[Snort-users] How do keep update my rules in Snort 2.0 over Windows 2000?

Erek Adams erek at ...950...
Mon Jun 2 07:08:29 EDT 2003


On Mon, 2 Jun 2003, Roy S. Rapoport wrote:

[...snip...]

> Now, in an environment where you have deployed the IDS as a political
> tool, automatic rule updates are also a political tool.  They make it so
> you essentially A) Lower the overhead of actually managing and updating
> your IDS; and B) Passing the buck to someone else who'll 'take the fall'
> if something bad happens.  Now, mind you, it's almost a win-win scenario
> because the person who'll be blamed -- the people who develop Snort
> rules, say -- can't actually be harmed by some IT guy going "hey, I
> don't know what happened, I guess they gave us bad rules."  There's a
> potential PR issue, of course.

I understand your points, I just can't agree with them.

  *  Lowering Cost:  What would the cost be of a successful breakin due to
auto-updated rules be?  Lets just say that there was a race condition in
the auto-update script, and the rules.tar.gz file was zapped.  Now you
have "no rules" and since it's automatic the person updating the rules as
the good little drone will assume it's working fine...

  *  Passing the buck:  Let's look at the reality of the this for a
moment.  Snort isn't "Symantec Anti-Virus".  It doesn't have a "Live Update!"
button--Hell, it doesn't even have a GUI!  So this auto-updater is some
sort of program or script that is written by a third party.  If there was
a problem that caused a lost file or a munged rule, just how would this be
the fault of Snort or Snort rule writers?



Go back and read the old discussions on this.  You'll find two camps on
this issue:  Auto and Manual.  One thing that Auto-folks sometimes miss is
that rule updates can be automated, but to a certain point.  You can
automate a wget and snag the new copy of the rules, and uncompress/untar
them.  That's fine.  But this is where the manual interaction comes in.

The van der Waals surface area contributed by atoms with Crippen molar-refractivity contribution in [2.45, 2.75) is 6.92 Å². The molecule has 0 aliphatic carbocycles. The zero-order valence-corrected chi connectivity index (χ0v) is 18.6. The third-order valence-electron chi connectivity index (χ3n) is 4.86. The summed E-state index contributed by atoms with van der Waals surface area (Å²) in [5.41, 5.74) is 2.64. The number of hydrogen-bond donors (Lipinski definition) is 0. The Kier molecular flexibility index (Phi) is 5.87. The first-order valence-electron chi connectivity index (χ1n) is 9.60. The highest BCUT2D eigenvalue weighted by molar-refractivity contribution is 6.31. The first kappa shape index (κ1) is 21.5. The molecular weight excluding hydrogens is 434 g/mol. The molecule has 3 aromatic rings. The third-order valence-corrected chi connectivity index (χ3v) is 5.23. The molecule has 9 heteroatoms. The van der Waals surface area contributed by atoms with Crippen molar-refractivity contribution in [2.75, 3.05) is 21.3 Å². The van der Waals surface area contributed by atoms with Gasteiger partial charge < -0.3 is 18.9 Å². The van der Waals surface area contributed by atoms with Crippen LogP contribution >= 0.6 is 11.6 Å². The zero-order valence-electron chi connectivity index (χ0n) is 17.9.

At this point is when you examine the rules, one by one if need be.  Then
and _only_ after you are certain they are ready to be sent out to your
sensors.  The sending out to the sensors should be automated, but it
should be started and controlled by you.

I think of auto-updates like an AutoPilot in an airplane.  No that's not
'The Autopilot' (Otto) in Airplane [0].  :-)  It doesn't land or take off.
It just handles the more routine and monotonous tasks.  Keeps the plane on
course, prepared altitude, turns over control to the pilot when the
weather gets bad, warns if there may be a problem ahead, etc.
Auto-updates should be like that.  Automated except where human
intervention is required.  No matter how good the program, it can never
have the judgment of a real person.

Excellent points, by the way.  Very sad, but possibly all too true.
*sigh*  I guess we should all go thank Microsoft for the 'click and drool'
mentality people seem to be infected with these days...  :-/

> (Oh, and s/IDS/Security Policy/g -- I can't tell you how non-amusing it
> was when I realized that the large Fortune 500 software company with
> whose internal workings I'm most familiar has had five CIOs in three
> years *AND* that every single one of them said fairly early in the
> process "We must have a security policy! Oh, and discard all the work on
> the security policy that my predecessor had paid for!").

Oh, and that's two penalty drinks [1] for 'Stupid Management Tricks'.  ;-)

-----
Erek Adams

   "When things get weird, the weird turn pro."   H.S. Thompson

[0]	http://us.imdb.com/Title?0080339
[1]	http://www.theadamsfamily.net/~erek/snort/drinking_game.txt




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